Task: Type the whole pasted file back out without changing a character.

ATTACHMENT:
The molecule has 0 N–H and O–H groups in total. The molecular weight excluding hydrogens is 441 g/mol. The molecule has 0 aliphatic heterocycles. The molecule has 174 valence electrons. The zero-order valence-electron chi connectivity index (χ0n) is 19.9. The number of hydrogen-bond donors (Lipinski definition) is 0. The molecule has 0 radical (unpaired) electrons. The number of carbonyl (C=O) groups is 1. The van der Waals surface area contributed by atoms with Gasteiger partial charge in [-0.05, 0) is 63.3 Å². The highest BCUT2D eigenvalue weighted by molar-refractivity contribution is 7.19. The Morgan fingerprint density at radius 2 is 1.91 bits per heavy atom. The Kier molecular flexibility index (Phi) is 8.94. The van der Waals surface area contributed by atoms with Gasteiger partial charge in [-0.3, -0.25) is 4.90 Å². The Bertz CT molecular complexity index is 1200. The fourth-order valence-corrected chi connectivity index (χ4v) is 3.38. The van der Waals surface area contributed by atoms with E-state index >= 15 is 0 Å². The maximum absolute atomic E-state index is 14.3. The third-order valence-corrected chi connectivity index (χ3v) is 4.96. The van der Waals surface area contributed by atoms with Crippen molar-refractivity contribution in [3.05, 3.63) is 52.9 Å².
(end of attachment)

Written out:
The molecule has 0 N–H and O–H groups in total. The molecular weight excluding hydrogens is 441 g/mol. The molecule has 0 aliphatic heterocycles. The molecule has 174 valence electrons. The zero-order valence-electron chi connectivity index (χ0n) is 19.9. The number of hydrogen-bond donors (Lipinski definition) is 0. The molecule has 0 radical (unpaired) electrons. The number of carbonyl (C=O) groups is 1. The van der Waals surface area contributed by atoms with Gasteiger partial charge in [-0.05, 0) is 63.3 Å². The highest BCUT2D eigenvalue weighted by molar-refractivity contribution is 7.19. The Morgan fingerprint density at radius 2 is 1.91 bits per heavy atom. The Kier molecular flexibility index (Phi) is 8.94. The van der Waals surface area contributed by atoms with Gasteiger partial charge in [-0.3, -0.25) is 4.90 Å². The Bertz CT molecular complexity index is 1200. The fourth-order valence-corrected chi connectivity index (χ4v) is 3.38. The van der Waals surface area contributed by atoms with E-state index >= 15 is 0 Å². The maximum absolute atomic E-state index is 14.3. The third-order valence-corrected chi connectivity index (χ3v) is 4.96. The van der Waals surface area contributed by atoms with Crippen molar-refractivity contribution in [3.05, 3.63) is 52.9 Å².